If Not Superheroes, What? - Romance Comics?
One comics form, though it enjoyed a decades-long history, became a casualty to the changing mores of the culture (in addition to the other vectors that lead comics to extinction). The perceived obsolescence of the monogamistic ideal, as viewed through the selective lens of the sexual revolutionary, rendered tales that idealized old-school approaches to pair-bonding themselves obsolescent. Sometime between the fifties, romance literature (including prose and comics) would shift from fantasies about meeting and marrying Prince Charming to fantasies about husbands who conveniently die to clear the field for the newer, younger, and more interesting Prince Charmings (see publishers like Harlequin, et al). In the process, comics fans - which, over time, increasingly comes to mean superhero comics fans - came to view romance comics with a sneer, in spite of a much more solid grounding in reality and an overall greater relevance to readers even vaguely within the gene pool. Examined as literature, however, the romance comic does not necessarily have less to offer, storytelling-wise, than, say, the superhero comic; it just averages a more plausible wardrobe all around, a few less space aliens, and sound effects less likely to rouse the children from their naps. And, as with other specimens of the other comics - the pieces that once existed before superhero comics consumed the market - the romance comic generally played a variation of one of a set of fairly reliable themes.
<p>A great die-off of superheroes began with the end of World War II. The loss of military contracts to provide disposable reading matter to servicemen overseas ate into sales figures; the aging of a readership in a day when one generally considered teenagers too old for reading comics moved domestic patrons out of the market; and, of course, not all heroes had what it takes to create an enduring readership. If the superhero ailed in those days, comics creators themselves kept moving to attempt to present material that would engage readers and, therefore, move off the news stands. Sometimes existing genres rose into the vacancies created by expiring superhero material; sometimes publishers crowded out failing heroes to make way for other, theoretically more commercial material. In this era, we saw as a defining event the eviction of Green Lantern from his own title to make space for a wonder dog strip. After the end of the war, popular interest somewhat shifted from martial concerns (say, costumed heroes) to domestic ones (say, radio serials and movies dealing with romance). Radio, television, and theater consumed increasing chunks of recreation time in the decade immediately following the end of the War, and two innovative talents from the thirties and forties - Joe Simon and Jack Kirby - decided to test the waters of romance in comic book form in 1947. For its moment, the form would flower, even spawning sub-variants such as cowboy romance material and Black romance comics. And the flagship romance comic, Young Romance, would endure through over 200 issues and over 20 years, spanning more than one publisher in the decades of its existence.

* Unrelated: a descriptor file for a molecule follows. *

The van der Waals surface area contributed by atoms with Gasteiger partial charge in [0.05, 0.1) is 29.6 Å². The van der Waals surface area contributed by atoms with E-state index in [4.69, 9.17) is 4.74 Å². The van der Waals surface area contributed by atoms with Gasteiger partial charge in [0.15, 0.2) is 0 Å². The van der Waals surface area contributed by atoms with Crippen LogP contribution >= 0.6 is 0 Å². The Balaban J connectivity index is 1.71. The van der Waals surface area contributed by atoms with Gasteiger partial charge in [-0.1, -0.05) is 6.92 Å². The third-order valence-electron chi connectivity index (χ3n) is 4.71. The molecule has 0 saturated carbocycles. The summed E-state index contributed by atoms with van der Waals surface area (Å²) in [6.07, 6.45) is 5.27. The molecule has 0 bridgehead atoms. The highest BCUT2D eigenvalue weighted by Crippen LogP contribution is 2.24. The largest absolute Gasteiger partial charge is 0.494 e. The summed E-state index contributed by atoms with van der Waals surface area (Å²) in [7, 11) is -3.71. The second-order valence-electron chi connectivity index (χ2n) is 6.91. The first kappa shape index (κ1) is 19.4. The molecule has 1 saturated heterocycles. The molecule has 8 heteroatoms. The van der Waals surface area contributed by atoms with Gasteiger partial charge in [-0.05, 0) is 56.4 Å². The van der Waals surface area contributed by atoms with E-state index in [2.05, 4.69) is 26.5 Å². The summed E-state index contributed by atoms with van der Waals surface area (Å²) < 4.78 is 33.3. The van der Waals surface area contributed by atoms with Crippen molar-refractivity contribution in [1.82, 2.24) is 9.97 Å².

<p>False confessions became an early conceit of the romance comics back in the day when the entire genre belonged to its creators, Simon and Kirby. Given the fictional device of first-person narration combined with the relentless maleness of the two creators, one can see as inevitable that a certain amount of fraud (of the kind absolved by willing suspension of belief) would originate with comics with female protagonists. Magazines with titles like True This and Real That led the way for this approach. Moralism also played a central role, as it would in a number of comics forms that predated the Code that arose to address the immorality of the form. Characters met bad ends in proportion to the bad deeds they perpetrated; blackmailers and scoundrels could expect disgrace, jail, or even death so reliably that one would assume moral laws drove the physics of comics. One may also note that, since the romance comics barely endured into the seventies, that the morality they depicted resounded with pre-sexual revolution themes. Hence a norm of hetero-monogamy prevailed. This provided the third key element: The monogamistic happy ending that stood as the Mecca all characters seemed to seek in the romance comics. In an age where Everyman seemed to view marriage as central to long-term happiness - certainly an arguable position - all tales sought, and either achieved or failed to achieve, this goal. With some combination of the three principle conventions of the form, romance comics furthermore explored tales which typically fell into categories such as Cinderella fantasies, near escapes, tragic endings, fantastic redemptions, and just deserts.